This study investigated the influence of segregations on hydrogen environment embrittlement (HEE) of AISI 304L type austenitic stainless steels. The microstructure of tensile specimens, that were fabricated from commercially available AISI 304L steels and tested by means of small strain-rate tensile tests in air as well as hydrogen gas at room temperature, was investigated by means of combined EDS and EBSD measurements. It was shown that two different austenitic stainless steels having the same nominal alloy composition can exhibit different susceptibilities to HEE due to segregation effects resulting from different production routes (continuous casting/electroslag remelting). Local segregation-related variations of the austenite stability were evaluated by thermodynamic and empirical calculations. The alloying element Ni exhibits pronounced segregation bands parallel to the rolling direction of the material, which strongly influences the local austenite stability. The latter was revealed by generating and evaluating two-dimensional distribution maps for the austenite stability. The formation of deformation-induced martensite was shown to be restricted to segregation bands with a low Ni content. Furthermore, it was shown that the formation of hydrogen induced surface cracks is strongly coupled with the existence of surface regions of low Ni content and accordingly low austenite stability. In addition, the growth behavior of hydrogen-induced cracks was linked to the segregation-related local austenite stability.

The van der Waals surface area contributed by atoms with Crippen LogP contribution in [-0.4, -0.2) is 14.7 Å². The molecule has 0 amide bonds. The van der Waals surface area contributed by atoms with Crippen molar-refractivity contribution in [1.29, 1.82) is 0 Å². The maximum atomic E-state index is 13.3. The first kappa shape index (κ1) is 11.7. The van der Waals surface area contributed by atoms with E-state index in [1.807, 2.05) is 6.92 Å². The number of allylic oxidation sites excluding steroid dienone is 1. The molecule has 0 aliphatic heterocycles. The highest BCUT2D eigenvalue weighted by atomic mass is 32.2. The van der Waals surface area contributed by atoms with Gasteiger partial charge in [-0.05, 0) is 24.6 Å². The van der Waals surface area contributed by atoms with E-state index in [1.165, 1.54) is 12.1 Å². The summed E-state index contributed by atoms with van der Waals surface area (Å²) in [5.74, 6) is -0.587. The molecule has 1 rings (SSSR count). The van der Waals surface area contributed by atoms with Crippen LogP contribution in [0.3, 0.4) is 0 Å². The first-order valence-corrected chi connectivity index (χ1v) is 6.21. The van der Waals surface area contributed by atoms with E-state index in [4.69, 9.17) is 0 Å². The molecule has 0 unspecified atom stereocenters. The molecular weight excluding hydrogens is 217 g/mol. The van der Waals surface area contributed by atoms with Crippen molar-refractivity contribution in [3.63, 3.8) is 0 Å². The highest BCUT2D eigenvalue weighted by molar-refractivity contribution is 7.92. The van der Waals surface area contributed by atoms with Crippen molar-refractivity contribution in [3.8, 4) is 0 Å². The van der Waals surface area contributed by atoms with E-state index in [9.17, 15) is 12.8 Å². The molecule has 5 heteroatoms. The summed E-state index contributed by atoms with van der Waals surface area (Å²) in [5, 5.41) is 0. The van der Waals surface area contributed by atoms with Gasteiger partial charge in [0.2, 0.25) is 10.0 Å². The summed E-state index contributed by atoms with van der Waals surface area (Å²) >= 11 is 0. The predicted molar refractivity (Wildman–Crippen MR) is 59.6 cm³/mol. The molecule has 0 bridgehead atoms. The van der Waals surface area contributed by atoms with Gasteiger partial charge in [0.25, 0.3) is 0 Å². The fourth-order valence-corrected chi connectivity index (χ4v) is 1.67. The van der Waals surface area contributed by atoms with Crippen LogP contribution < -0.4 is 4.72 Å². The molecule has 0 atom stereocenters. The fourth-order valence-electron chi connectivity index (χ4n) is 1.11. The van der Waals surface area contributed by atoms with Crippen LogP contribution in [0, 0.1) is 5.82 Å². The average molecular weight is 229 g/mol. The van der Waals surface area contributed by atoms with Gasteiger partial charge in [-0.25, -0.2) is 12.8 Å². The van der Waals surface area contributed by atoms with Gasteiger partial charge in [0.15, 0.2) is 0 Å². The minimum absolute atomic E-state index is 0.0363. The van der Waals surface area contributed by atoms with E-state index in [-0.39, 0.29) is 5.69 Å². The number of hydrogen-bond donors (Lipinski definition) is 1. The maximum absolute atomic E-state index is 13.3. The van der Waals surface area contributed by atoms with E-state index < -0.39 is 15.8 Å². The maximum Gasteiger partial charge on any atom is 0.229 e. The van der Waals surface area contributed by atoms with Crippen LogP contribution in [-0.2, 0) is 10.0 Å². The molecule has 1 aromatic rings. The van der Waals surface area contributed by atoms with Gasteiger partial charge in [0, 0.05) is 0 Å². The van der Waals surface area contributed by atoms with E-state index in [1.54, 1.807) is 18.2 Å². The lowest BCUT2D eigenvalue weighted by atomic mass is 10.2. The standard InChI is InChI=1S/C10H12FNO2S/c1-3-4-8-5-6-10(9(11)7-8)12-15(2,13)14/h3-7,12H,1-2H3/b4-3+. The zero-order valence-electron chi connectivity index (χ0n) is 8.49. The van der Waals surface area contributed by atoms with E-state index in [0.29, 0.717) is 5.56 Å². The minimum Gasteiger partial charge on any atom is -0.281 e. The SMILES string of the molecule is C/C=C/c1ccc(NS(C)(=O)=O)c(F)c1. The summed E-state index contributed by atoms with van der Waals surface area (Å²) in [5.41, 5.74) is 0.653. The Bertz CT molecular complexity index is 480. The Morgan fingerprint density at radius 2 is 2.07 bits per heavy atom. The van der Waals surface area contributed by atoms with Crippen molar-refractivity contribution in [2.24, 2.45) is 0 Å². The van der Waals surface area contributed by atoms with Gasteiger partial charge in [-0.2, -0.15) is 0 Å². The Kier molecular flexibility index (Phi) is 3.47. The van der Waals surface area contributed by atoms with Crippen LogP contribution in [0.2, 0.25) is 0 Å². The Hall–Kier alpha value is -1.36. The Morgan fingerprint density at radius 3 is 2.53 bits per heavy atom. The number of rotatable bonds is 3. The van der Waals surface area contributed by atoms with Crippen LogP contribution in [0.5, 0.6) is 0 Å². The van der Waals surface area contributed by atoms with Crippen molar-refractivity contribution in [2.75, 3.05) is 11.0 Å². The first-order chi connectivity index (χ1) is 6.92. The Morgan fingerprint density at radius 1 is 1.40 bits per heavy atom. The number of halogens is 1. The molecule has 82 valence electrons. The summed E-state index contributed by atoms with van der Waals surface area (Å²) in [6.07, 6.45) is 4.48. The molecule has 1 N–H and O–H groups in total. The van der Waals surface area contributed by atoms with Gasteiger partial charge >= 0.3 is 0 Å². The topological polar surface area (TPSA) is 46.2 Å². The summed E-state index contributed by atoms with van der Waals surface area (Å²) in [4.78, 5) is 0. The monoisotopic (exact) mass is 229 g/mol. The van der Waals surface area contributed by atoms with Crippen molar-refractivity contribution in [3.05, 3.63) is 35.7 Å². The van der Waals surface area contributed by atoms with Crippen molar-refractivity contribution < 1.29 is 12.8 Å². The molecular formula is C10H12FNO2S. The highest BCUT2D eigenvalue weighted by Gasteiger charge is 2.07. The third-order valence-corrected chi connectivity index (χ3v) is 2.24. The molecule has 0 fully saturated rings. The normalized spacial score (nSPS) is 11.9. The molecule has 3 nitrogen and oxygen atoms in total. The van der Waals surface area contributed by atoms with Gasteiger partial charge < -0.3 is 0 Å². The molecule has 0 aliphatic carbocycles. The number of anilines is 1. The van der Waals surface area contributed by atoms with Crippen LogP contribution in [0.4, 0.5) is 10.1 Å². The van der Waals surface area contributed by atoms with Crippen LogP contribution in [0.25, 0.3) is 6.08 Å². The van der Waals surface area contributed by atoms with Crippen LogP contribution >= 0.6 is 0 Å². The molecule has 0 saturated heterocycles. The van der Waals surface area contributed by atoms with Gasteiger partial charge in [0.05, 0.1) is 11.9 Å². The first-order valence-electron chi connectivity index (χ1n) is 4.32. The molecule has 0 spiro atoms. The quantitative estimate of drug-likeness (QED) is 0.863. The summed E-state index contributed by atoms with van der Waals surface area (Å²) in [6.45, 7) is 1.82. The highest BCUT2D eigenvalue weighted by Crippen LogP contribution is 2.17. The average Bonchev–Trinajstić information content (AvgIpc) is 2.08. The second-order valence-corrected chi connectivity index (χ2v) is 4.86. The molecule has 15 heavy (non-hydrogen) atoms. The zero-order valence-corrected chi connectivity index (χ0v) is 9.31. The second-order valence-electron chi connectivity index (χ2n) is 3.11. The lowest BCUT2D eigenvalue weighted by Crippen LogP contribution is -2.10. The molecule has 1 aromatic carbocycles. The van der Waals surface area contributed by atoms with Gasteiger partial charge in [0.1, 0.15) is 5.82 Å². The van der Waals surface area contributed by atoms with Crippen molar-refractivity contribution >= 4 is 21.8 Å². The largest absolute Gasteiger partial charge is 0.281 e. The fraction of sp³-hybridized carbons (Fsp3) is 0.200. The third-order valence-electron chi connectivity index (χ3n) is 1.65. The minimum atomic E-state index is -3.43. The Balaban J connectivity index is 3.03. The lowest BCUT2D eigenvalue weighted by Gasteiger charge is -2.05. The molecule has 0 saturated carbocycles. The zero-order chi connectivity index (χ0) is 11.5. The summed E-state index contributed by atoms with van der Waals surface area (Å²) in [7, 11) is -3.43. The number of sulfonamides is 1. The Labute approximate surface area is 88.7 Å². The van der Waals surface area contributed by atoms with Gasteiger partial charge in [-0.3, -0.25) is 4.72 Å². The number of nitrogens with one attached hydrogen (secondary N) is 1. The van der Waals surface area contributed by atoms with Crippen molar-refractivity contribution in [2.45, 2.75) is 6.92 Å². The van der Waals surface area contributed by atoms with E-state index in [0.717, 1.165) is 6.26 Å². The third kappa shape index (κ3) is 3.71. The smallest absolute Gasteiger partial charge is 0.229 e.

Egels, G., Mujica Roncery, L., Fussik, R., Theisen, W., & Weber, S. (2018). Impact of chemical inhomogeneities on local material properties and hydrogen environment embrittlement in AISI 304L steels. International Journal of Hydrogen Energy, 43(10), 5206–5216. https://doi.org/10.1016/j.ijhydene.2018.01.062